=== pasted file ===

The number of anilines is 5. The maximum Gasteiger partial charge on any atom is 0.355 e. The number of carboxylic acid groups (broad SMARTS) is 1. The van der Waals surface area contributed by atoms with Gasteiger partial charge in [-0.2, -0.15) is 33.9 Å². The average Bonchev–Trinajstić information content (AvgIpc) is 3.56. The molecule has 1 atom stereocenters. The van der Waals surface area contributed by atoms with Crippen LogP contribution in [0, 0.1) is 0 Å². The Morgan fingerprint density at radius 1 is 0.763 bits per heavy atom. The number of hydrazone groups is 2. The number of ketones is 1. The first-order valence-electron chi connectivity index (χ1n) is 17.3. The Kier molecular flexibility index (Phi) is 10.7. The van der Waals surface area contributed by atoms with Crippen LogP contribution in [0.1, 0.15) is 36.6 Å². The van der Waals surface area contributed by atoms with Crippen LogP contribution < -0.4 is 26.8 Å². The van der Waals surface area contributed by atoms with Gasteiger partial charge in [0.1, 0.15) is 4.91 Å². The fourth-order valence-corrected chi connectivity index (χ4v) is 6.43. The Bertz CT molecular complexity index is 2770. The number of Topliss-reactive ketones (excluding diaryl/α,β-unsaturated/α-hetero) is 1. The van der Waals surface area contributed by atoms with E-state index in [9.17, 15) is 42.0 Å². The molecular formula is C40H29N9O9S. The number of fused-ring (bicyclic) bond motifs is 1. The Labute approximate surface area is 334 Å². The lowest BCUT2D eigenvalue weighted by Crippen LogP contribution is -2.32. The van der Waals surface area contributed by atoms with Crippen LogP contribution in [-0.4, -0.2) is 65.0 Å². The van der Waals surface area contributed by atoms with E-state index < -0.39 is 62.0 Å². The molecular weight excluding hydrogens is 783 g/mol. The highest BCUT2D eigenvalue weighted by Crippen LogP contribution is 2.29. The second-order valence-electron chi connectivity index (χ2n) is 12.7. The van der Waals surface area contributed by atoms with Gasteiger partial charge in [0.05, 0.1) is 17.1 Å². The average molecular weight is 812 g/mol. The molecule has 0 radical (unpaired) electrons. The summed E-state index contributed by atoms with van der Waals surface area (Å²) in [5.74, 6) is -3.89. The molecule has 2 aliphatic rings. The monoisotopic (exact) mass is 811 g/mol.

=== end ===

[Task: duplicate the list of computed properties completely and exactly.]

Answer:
The number of anilines is 5. The maximum Gasteiger partial charge on any atom is 0.355 e. The number of carboxylic acid groups (broad SMARTS) is 1. The van der Waals surface area contributed by atoms with Gasteiger partial charge in [-0.2, -0.15) is 33.9 Å². The average Bonchev–Trinajstić information content (AvgIpc) is 3.56. The molecule has 1 atom stereocenters. The van der Waals surface area contributed by atoms with Crippen LogP contribution in [0, 0.1) is 0 Å². The Morgan fingerprint density at radius 1 is 0.763 bits per heavy atom. The number of hydrazone groups is 2. The number of ketones is 1. The first-order valence-electron chi connectivity index (χ1n) is 17.3. The Kier molecular flexibility index (Phi) is 10.7. The van der Waals surface area contributed by atoms with Crippen LogP contribution in [0.1, 0.15) is 36.6 Å². The van der Waals surface area contributed by atoms with Crippen LogP contribution < -0.4 is 26.8 Å². The van der Waals surface area contributed by atoms with Gasteiger partial charge in [0.1, 0.15) is 4.91 Å². The fourth-order valence-corrected chi connectivity index (χ4v) is 6.43. The Bertz CT molecular complexity index is 2770. The number of Topliss-reactive ketones (excluding diaryl/α,β-unsaturated/α-hetero) is 1. The van der Waals surface area contributed by atoms with E-state index in [9.17, 15) is 42.0 Å². The molecular formula is C40H29N9O9S. The number of fused-ring (bicyclic) bond motifs is 1. The Labute approximate surface area is 334 Å². The lowest BCUT2D eigenvalue weighted by Crippen LogP contribution is -2.32. The van der Waals surface area contributed by atoms with Crippen LogP contribution in [-0.4, -0.2) is 65.0 Å². The van der Waals surface area contributed by atoms with E-state index < -0.39 is 62.0 Å². The molecular weight excluding hydrogens is 783 g/mol. The highest BCUT2D eigenvalue weighted by Crippen LogP contribution is 2.29. The second-order valence-electron chi connectivity index (χ2n) is 12.7. The van der Waals surface area contributed by atoms with Gasteiger partial charge in [0.05, 0.1) is 17.1 Å². The average molecular weight is 812 g/mol. The molecule has 0 radical (unpaired) electrons. The summed E-state index contributed by atoms with van der Waals surface area (Å²) in [5.74, 6) is -3.89. The molecule has 2 aliphatic rings. The monoisotopic (exact) mass is 811 g/mol.